On a bivariate Birnbaum-Saunders distribution parameterized by its means: features, reliability analysis and application

04/28/2018
by   Helton Saulo, et al.
0

Birnbaum-Saunders models have been widely used to model positively skewed data. In this paper, we introduce a bivariate Birnbaum-Saunders distribution which has the means as parameters. We present some properties of the univariate and bivariate Birnbaum-Saunders models. We discuss the maximum likelihood and modified moment estimation of the model parameters and associated inference. A simulation study is conducted to evaluate the performance of the maximum likelihood and modified moment estimators. The probability coverages of confidence intervals are also discussed. Finally, a real-world data analysis is carried out for illustrating the proposed model.

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1 Introduction

The Birnbaum-Saunders (BS) distribution was proposed by Birnbaum and Saunders (1969) motivated by problems of vibration in commercial aircrafts that caused fatigue in materials. Although, in principle, its origin is for modeling equipment lifetimes subjected to dynamic loads, the BS distribution has been widely studied and applied in many applied fields including, for example, engineering, business, economics, medicine, atmospheric contaminants, finance and quality control; see Jin and Kawczak (2003), Balakrishnan et al. (2007), Bhatti (2010), Villegas et al. (2011), Paula et al. (2012), Saulo et al. (2013), Marchant et al. (2013), Leiva et al. (2014), Leão et al. (2017a, b), and references therein. The interested reader on the BS distribution is refereed to Johnson et al. (1995); Leiva (2016)

. These works present a full review about this model. The BS distribution has been used quite effectively to model positively skewed data, especially lifetime data and crack growth data. This distribution is related to the normal distribution and has interesting properties.

Some works on reparameterized versions of the BS distribution were proposed by Ahmed et al. (2008), Lio et al. (2010) and Santos-Neto et al. (2012, 2016). In particular, the work of Santos-Neto et al. (2012) proposed several parameterizations of the BS distribution, which allow diverse features of data modeling to be considered. One of such parameterizations is indexed by the parameters and , where is a scale parameter and the mean of the distribution, whereas is a shape and precision parameter. The notation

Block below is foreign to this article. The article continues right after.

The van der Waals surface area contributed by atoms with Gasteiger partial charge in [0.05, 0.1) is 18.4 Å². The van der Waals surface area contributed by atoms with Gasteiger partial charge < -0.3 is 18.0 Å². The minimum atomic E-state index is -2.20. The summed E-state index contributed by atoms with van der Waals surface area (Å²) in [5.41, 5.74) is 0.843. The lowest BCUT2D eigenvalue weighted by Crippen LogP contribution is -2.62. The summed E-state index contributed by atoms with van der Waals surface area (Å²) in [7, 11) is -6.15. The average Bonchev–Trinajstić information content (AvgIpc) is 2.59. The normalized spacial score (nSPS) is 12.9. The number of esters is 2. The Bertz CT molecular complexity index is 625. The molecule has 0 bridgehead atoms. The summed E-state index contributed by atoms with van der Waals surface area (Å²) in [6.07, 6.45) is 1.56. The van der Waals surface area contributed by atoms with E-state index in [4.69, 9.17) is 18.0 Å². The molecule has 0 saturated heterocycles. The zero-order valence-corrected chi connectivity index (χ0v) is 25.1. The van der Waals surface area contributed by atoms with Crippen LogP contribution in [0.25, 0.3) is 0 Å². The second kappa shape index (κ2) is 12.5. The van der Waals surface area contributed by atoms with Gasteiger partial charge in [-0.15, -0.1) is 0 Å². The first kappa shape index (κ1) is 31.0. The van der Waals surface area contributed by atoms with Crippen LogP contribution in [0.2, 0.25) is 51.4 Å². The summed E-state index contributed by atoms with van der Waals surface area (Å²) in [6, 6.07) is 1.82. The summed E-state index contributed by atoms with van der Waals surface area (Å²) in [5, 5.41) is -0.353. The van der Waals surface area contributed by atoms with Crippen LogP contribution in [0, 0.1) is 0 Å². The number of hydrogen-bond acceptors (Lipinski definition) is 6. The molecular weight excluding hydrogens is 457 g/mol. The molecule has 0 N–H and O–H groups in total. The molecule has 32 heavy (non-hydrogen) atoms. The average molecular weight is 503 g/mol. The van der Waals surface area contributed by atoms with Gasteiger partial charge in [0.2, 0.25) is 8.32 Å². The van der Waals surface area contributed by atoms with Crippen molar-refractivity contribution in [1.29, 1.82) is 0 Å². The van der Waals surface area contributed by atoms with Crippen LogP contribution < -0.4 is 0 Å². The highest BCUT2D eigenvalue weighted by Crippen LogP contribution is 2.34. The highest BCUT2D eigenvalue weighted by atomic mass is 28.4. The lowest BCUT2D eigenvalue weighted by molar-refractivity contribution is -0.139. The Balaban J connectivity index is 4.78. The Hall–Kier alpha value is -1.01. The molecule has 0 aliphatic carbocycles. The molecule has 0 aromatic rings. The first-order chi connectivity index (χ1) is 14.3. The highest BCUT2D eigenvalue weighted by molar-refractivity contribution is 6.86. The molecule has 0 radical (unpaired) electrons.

is used when an random variable (RV) follows a reparameterized BS (RBS) distribution; more details about this model is found in Section

2.

The bivariate version of the BS distribution was proposed by Kundu et al. (2010), where the authors discussed maximum likelihood (ML) estimation and modified moment (MM) estimation of the model parameters. Recently, Khosravi et al. (2015) observed that the bivariate BS model proposed by Kundu et al. (2010)

can be written as the weighted mixture of bivariate inverse Gaussian distribution

(Kocherlakota, 1986) and its reciprocals. They also introduced a mixture of two bivariate BS distributions and discussed its various properties. Kundu et al. (2013) extended to the multivariate case the generalized BS distribution introduced by Díaz-García and Leiva (2005). Other bivariate and multivariate distributions related to the BS model can be found in Vilca et al. (2014a, b), Kundu (2015b, a) and Jamalizadeh and Kundu (2015).